World Arts West
SF Ethnic Dance Festival

FESTIVAL DANCERS

Gurus of Dance

NATIONAL/ETHNIC IDENTITY: India
GENRE: Bollywood
ARTISTIC DIRECTOR: Aditya Patel
First appearance in SF EDF: 2015
Website: gurusofdance.com

Gurus of Dance is a Bollywood dance, drama, and entertainment company founded by Aditya Patel. Students are taught multiple forms of dance and are given an opportunity to perform at the student Bollywood musical productions twice a year. The musical acts are scripted, directed, and enacted by artistically skilled professionals and students who are given opportunities to contribute and merge the diverse elements of dance and drama.

2017 PERFORMANCE

DANCE ORIGIN: Maharashtra, India
GENRE: Bollywood
TITLE: Shri Ganesha
ARTISTIC DIRECTOR/CHOREOGRAPHER: Aditya Patel
DANCERS: Anjaria, Shravya Anjaria, Nishesh Arora, Ayushi Batwara, Aashna Bhandari, Ankit Bhanot, Ananya Bhardwaj, Eesha Bhasin, Ajeenkya Bhatalkar, Riya Bhatia, Shruti Mitesh Bhawsar, Tanya Chadha, Riya Chopra, Annika Debar, Ankita Deep, Aanya Desai, Ashka Desai, Jui Deshpande, Saie Deshpande, Sanika Gadam, Ritika Gandhi, Naveli Garg, Jonathan Gomez, Shriya Gore, Raghav Goswami, Nikita Gourabathina, Amber Gupta, Anya Gupta, Koena Gupta, Mahika Gupta, Priya Gupta, Juhi Jadav, Shubhi Jain, Ria Kalluri, Sonia Kalwit, Aruushi Kaur, Paayal Khabiya, Aditi Khire, Avishi Kukreja, Annalitha Kumar, Raveena Kumar, Shreya Kumar, Khushi Loomba, Shreya Madhireddy, Lovlean Kaur Mann, Samika Mathada, Meghna Mehta, Shashwat Mehta, Sonal Mohanty, Snehal Pachigar, Sanika Pande, Pooja Parikh, Aarya Pradhan, Kiara Parker, Aastha Patel, Maahi Patel, Mahek Patel, Uday Patel, Anita Puthenparambil, Sahana Raja, Anjali Sadarangani, Anya Saini, Amrutha Sampath, Niyati Sanghrajka, Mahi Saraf, Akshaya Sathbhai, Siya Shah, Praachi Shelgikar, Rhea Shetty, Deepika Shingwekar, Saanjh Shukla, Belita Solanki, Swarada Sontakke, Adwaith Sreenivasan, Avnita Sreenivasan, Reeana Srivastava, Aadi Sutar, Tanvi Syed, Juhi Tanniru, Shijin Thomas, Nitya Tripathi, Soundarya Vasudevan, Sunanditha Vempati, Sura Vemula, Aanya Virmani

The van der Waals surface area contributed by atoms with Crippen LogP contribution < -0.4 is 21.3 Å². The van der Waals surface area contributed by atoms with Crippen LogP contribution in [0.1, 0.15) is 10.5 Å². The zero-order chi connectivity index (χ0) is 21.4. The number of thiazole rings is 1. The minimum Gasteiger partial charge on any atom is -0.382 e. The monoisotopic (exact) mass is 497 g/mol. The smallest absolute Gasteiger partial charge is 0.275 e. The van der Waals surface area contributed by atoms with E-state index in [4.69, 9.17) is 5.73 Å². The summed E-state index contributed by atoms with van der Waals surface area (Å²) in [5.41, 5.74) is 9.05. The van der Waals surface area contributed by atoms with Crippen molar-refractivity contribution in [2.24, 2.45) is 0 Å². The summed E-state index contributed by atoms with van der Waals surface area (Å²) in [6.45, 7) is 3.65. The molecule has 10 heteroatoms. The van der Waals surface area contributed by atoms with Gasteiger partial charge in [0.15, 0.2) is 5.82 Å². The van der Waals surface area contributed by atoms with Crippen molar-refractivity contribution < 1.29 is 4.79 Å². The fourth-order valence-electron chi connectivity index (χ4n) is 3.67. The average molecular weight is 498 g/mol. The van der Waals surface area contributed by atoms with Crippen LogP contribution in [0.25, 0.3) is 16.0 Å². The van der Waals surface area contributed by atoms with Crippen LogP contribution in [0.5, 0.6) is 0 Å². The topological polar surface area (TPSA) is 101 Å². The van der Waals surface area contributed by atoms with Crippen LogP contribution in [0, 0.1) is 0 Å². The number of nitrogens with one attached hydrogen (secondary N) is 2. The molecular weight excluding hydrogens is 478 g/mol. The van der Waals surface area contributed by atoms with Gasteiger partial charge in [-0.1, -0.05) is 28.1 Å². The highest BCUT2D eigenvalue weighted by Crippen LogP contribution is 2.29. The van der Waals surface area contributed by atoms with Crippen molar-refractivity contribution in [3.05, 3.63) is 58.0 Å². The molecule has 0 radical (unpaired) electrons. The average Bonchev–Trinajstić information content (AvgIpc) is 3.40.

Shri Ganesha is an exuberant Bollywood-folk-fusion choreography, staging a celebration for Ganesh Chaturthi, the Hindu festival for Lord Ganesha. This procession, traditional in India’s western state of Maharashtra, also brings high-energy inspiration from Maharashtra’s city of Mumbai and Bollywood film. Dancers flood the streets, raising lanterns in prayer. They perform the Maharashtrian lezim dance with cymbals and dholki drums, striking bharatanatyam poses to symbolize Lord Ganesha.

Ganesha, the Hindu elephant-headed god, son of Shiva and Paravati, is one of India’s favorite deities. Ganesha is god of beginnings, remover of obstacles, and patron of arts, sciences, intellect, and wisdom. The Ganesha Chaturthi Festival is an auspicious time to pray to him, asking that new activities be completed without obstacles. For the festival days, people make clay images of Ganesha and place them in shrines in their homes, at work, and public places. After ten days, people form huge street processions to carry the clay idols into the nearest body of water, and leave them to disintegrate. The lezim dance is named for small lezim cymbals. It attracts hundreds, even thousands, of dancers: the 2014 world record—set by Maharashtra students—was 7,338 cymbal-playing dancers.